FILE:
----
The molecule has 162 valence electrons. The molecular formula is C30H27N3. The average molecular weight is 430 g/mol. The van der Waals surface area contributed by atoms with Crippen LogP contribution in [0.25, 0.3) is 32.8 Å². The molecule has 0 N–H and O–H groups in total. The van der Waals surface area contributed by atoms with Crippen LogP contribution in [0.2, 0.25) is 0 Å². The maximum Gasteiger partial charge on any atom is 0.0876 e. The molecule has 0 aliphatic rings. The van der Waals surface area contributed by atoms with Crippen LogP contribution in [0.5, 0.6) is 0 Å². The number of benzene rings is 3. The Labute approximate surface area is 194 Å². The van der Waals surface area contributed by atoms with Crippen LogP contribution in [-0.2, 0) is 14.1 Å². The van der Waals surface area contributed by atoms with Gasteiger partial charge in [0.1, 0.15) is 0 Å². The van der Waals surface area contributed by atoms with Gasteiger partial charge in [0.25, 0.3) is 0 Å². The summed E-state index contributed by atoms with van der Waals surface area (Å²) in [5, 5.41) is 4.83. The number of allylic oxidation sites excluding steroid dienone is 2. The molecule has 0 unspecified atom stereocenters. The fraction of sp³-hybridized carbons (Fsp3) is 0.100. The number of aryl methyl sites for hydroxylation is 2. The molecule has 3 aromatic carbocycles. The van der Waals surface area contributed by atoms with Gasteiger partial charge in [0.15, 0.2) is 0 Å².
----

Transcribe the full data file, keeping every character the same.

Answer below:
The molecule has 162 valence electrons. The molecular formula is C30H27N3. The average molecular weight is 430 g/mol. The van der Waals surface area contributed by atoms with Crippen LogP contribution in [0.25, 0.3) is 32.8 Å². The molecule has 0 N–H and O–H groups in total. The van der Waals surface area contributed by atoms with Crippen LogP contribution in [0.2, 0.25) is 0 Å². The maximum Gasteiger partial charge on any atom is 0.0876 e. The molecule has 0 aliphatic rings. The van der Waals surface area contributed by atoms with Crippen LogP contribution in [0.5, 0.6) is 0 Å². The number of benzene rings is 3. The Labute approximate surface area is 194 Å². The van der Waals surface area contributed by atoms with Crippen LogP contribution in [-0.2, 0) is 14.1 Å². The van der Waals surface area contributed by atoms with Gasteiger partial charge in [0.1, 0.15) is 0 Å². The van der Waals surface area contributed by atoms with Gasteiger partial charge in [0.25, 0.3) is 0 Å². The summed E-state index contributed by atoms with van der Waals surface area (Å²) in [5, 5.41) is 4.83. The number of allylic oxidation sites excluding steroid dienone is 2. The molecule has 0 unspecified atom stereocenters. The fraction of sp³-hybridized carbons (Fsp3) is 0.100. The number of aryl methyl sites for hydroxylation is 2. The molecule has 3 aromatic carbocycles. The van der Waals surface area contributed by atoms with Gasteiger partial charge in [0.15, 0.2) is 0 Å².